Smyly continues to own Red Sox

Lefty yields one hit, fans 11 over eight scoreless frames

Smyly continues to own Red Sox

BOSTON -- Receiving a no-decision Tuesday night did nothing to diminish the fact Drew Smyly did it all in the Rays' 3-0 win over the Red Sox in 10 innings.

First and foremost, Smyly continued his mastery of the Red Sox.

The left-hander fired eight shutout frames, allowed just one hit, two walks and tied a career high with 11 strikeouts. In addition, he extended his scoreless streak against the Red Sox to 20 1/3 innings.

"Yeah, I was just real sharp today," Smyly said. "I had command of all four of my pitches. I was able to get ahead and work the counts."

En route to those eight scoreless innings, Smyly pitched a scoreless first, which translated to a 0.00 ERA in the first innings of his past 11 starts.

When Smyly wasn't mowing down Red Sox, he was flashing the leather.

With one out in the eighth, Chris Young popped up in foul territory on the first-base side of the field. First baseman Logan Morrison and catcher Curt Casali charged after the ball. The surprise came when Smyly entered the race.

The three converged on the ball simultaneously, resembling three cars approaching an intersection, alerting any bystanders watching that a wreck was about to happen -- and it did.

"I knew [Morrison] was probably playing back," Smyly said. "I didn't want to let it drop. I'm like, 'I'm not letting this ball drop.' I knew I had a chance at it. ... I was yelling, 'Ball,' because I knew I had it. I wasn't not going to catch it."

Smyly's catch in foul territory

Smyly kept after the ball and made the catch, getting his legs wiped out from under him by Morrison. Once the dust cleared, everybody was fine and Smyly had recorded the second out of the inning the hard way.

Manager Kevin Cash and assistant athletic trainer Paul Harker quickly ran onto the field to check on Smyly and then backed off.

"I was just hoping nobody got hurt," Cash said. "I definitely don't want to see him get hurt. He came up and was kind of a fine line and I looked at Paul Harker and said, 'Hey, if he says he's good let's get out of here,' because the last thing you want to do is break his rhythm. So he looked at me and said he was good, so I just turned around."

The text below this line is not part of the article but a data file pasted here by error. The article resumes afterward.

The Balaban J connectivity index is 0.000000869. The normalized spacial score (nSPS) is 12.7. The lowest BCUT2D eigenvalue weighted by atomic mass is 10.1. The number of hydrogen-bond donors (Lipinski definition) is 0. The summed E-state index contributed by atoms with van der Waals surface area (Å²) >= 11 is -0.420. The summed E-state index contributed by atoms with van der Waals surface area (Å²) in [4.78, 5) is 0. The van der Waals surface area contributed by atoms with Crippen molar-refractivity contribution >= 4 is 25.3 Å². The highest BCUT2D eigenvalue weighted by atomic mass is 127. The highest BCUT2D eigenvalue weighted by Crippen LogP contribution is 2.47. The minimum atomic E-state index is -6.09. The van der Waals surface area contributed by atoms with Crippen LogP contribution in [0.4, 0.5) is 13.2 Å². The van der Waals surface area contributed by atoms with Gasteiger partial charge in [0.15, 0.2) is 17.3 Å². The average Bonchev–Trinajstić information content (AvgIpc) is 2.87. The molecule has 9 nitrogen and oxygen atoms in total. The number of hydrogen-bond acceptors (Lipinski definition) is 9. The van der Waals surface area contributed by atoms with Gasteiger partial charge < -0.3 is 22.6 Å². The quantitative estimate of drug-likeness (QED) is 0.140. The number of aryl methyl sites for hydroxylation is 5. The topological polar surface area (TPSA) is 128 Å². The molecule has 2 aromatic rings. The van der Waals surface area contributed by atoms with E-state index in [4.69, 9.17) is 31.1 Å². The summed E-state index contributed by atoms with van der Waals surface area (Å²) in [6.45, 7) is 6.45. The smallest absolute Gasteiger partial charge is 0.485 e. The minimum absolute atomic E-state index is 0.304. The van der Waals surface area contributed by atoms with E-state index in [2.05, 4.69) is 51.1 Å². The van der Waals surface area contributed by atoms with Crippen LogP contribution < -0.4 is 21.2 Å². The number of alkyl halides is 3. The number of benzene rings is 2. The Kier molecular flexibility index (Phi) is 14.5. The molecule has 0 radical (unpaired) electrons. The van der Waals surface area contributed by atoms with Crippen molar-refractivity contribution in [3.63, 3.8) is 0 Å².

Smyly was perfect in seven of the eight innings and managed to escape the one frame when he experienced trouble. In the third, the Red Sox seemed all but certain they would take the lead when they loaded the bases with nobody out.

Young and Ryan Hanigan opened with walks, followed by a single to center by Jackie Bradley Jr. Mookie Betts followed with a crisp grounder to third, and Evan Longoria easily cut down the run at the plate. Dustin Pedroia then hit into a 6-4-3 double play, and the Rays were out of the jam.

Rays turn two

"Just kind of lost my feel for a couple of batters," said Smyly of the third. "I was struggling to throw a strike. I was just thinking run for an out when Mookie was up, and then I was able to get that out at home plate. And then I was like, 'If I can make a good pitch here, I can get out of this inning with no runs.' It worked out for me. After that, I just kind of cruised."

Smyly is not one to show emotion, but he was visibly happy after the inning-ending double play.

"It was my first double play of the year," Smyly said. "So no better moment than that."

As for not getting the decision, Smyly did not seem upset in the least, calling Tuesday night's victory "a good team win."

Bill Chastain is a reporter for MLB.com. This story was not subject to the approval of Major League Baseball or its clubs.